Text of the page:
JapanÃ¢â‚¬â„¢s largest automaker Toyota, Tuesday launched a Sh500 million ($4.9 million) truck and bus assembly plant and showroom in Kenya in a move to steal market dominance from competitor, Ford.
Kazuhiko Wanabe, GM Hino Motors Ã¢â‚¬â€œ the of the subsidiary under which Toyota is producing the vehicles, disclosed the company plans an output of 10 buses and 30 trucks monthly which is to surge to 200 units after a few months of operation.
Already, the Changamwe plant launched with production of its first Hino truck and bus.
The Japanese auto maker projects it sells 1,200 units by 2015.
The launch of Kenya-based assembly sees Toyota take on rival General Motors East Africa which currently holds the largest share of the Kenyan new truck and bus market.
Ã¢â‚¬Å“There is a huge market as about half of the Kenyan motor vehicle market is commercial, mainly made up of pick-ups, trucks and buses,Ã¢â‚¬Â Naoki Takeuchi, managing director of Toyota Kenya said according to Business Daily.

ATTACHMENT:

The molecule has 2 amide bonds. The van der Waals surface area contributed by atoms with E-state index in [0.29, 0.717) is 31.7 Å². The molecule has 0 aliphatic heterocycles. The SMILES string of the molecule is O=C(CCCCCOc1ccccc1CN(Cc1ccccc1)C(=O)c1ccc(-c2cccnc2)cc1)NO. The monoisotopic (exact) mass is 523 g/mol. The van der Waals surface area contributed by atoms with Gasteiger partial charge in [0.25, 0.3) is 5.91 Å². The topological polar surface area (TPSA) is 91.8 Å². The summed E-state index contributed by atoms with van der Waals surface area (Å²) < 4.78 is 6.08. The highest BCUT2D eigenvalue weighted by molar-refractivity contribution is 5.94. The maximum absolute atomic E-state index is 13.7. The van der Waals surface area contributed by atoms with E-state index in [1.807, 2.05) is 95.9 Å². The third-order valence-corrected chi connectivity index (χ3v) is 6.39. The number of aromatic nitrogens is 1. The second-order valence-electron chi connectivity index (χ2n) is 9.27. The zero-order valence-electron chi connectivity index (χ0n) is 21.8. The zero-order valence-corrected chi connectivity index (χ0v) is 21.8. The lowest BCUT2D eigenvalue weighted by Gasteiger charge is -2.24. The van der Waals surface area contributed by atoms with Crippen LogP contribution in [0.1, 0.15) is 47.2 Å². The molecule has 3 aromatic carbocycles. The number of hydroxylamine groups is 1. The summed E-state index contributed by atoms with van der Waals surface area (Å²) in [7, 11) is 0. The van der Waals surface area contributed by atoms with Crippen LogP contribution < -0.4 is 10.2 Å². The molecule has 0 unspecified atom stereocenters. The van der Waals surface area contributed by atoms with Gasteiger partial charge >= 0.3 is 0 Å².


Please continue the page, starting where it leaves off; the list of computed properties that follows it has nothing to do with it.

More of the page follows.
Toyota has been pushed down in terms of market ranking over the past two years, as government plans to eliminate mini-bus taxis Ã¢â‚¬â€œ known as matatus Ã¢â‚¬â€œ negatively affected sales growth for the company.
As such, in rankings for 2012, Toyota had managed to claw back 24 percent of the market in Kenya, while General Motors lead Ã¢â‚¬â€œ largely thanks to its Isuzu model trucks and buses Ã¢â‚¬â€œ with 27 percent of the market share.
ToyotaÃ¢â‚¬â„¢s move to focus on the truck and bus market means direct competition for General Motors as Toyota attempts to steal the sector thus far dominated by the dominant rival.